VALLEJO – Video released on Monday by the Vallejo Police Department shows Officer Ryan McMahon did not activate his body-worn camera until after he had shot and killed Ronell Foster following a foot pursuit on Feb. 13, 2018.
McMahon had attempted to stop Foster, 33, for riding a bicycle without a headlamp on Sonoma Boulevard near Capitol Street at about 7:40 p.m., according to police. Foster kept riding.
McMahon pursued Foster for a few blocks until Foster got off the bicycle and ran into a backyard. McMahon ran after him. The two got into a struggle on the ground, when McMahon tried to use his Taser on Foster, which was ineffective, and then hit him repeatedly with his flashlight.
According to police, Foster took the flashlight from McMahon’s hands and McMahon shot him.
McMahon did not activate his body camera during the pursuit or before he used his Taser. In fact, he only turned it on after the shooting.
The video starts prior to the shooting because the model of body cameras used by the Vallejo Police Department includes a rolling buffer that captures 30 seconds prior to activation, but without audio.
The first audio on the recording is McMahon calling in shots fired to dispatch.
Civil rights attorney John Burris filed a lawsuit on behalf of the family about six weeks after the shooting. At a news conference to announce the lawsuit, Burris said that Vallejo police had not allowed him or the family to view body camera footage.
“He was brutally gunned down, he was shot in the back of his head, he was shot in the back, killing him on the scene. He was unarmed,” Burris said. “There was no justification for that level of force to be used.”
After Burris’s news conference, Vallejo police Chief Andrew Bidou complained about his characterization of the incident.
“The information provided by Mr. Burris today has the power to undermine the true relationship between the Vallejo community and police,” Bidou said. “Although the investigation into this incident is not complete, the evidence, including the officer body camera video, reveal a different story than what was relayed in Mr. Burris’ press release.”
But the department did not release the video for over a year after.
Since then, McMahon has been involved in another controversial fatal shooting: he was one of six officers who shot and killed 20-year-old Willie McCoy after he was found unconscious in a Taco Bell drive through with a gun in his lap.
Outrage over McCoy’s shooting and other incidents involving Vallejo police officers has prompted the department to invite the U.S. Department of Justice’s Community Relations Service to improve community engagement.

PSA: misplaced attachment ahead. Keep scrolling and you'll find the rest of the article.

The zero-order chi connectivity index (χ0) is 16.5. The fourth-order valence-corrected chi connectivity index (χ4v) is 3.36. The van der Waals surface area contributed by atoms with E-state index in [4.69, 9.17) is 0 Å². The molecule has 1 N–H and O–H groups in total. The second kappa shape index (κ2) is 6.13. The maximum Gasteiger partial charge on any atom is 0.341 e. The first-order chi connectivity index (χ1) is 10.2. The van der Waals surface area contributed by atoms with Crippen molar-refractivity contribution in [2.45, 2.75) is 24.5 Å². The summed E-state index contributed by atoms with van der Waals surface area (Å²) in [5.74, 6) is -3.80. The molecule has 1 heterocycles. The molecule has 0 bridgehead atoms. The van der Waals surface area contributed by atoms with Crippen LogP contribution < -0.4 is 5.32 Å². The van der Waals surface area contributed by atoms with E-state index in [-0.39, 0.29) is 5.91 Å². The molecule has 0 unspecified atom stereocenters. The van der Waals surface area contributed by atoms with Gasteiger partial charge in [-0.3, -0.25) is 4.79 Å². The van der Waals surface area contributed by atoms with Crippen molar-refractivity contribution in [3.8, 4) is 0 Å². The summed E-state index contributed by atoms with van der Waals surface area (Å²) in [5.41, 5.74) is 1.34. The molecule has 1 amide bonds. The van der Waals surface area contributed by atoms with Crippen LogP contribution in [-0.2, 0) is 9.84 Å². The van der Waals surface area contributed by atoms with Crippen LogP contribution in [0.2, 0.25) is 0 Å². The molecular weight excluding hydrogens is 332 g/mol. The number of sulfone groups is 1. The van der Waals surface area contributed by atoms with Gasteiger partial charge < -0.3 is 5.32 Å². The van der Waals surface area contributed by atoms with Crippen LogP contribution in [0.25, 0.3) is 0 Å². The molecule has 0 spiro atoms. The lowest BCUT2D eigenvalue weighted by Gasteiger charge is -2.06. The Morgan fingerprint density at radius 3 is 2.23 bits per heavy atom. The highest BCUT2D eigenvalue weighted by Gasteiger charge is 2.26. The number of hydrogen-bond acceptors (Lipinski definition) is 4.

The Community Relations Service is not an investigatory body and will not make recommendations for policy reforms, instead focusing on ways to improve communication and understanding.
But Vallejo has the highest rate of police shootings in the region. Other departments have taken on reform efforts in an effort to reduce shootings.
In Oakland, there have been far fewer shootings by police officers in the last few years than there have been historically, including none in 2016 and none so far this year.
At a Dec. 2, 2014, Oakland City Council Public Safety Committee meeting, then-police Chief Sean Whent attributed this partly to a policy change that would have advised McMahon not to chase Foster into a backyard.
“We changed foot pursuit policy, we changed the circumstances in which we engage in foot pursuits and where we stop chasing people instead of chasing them into a back yard,” Whent said. “Instead surround the yard and tactically go in and arrest the person as opposed to just one officer chasing somebody into the backyard by them self, and that has resulted in a reduction of uses of force.”
Vallejo police said that the release of the body camera video marked the conclusion of the investigation into McMahon, which will now be reviewed by the Solano County District Attorney’s Office. It remains unclear whether McMahon could face criminal charges or discipline.
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Scott Morris is a journalist based in Oakland who covers policing, protest, civil rights and far-right extremism. His work has been published in ProPublica, the Appeal and Oaklandside.
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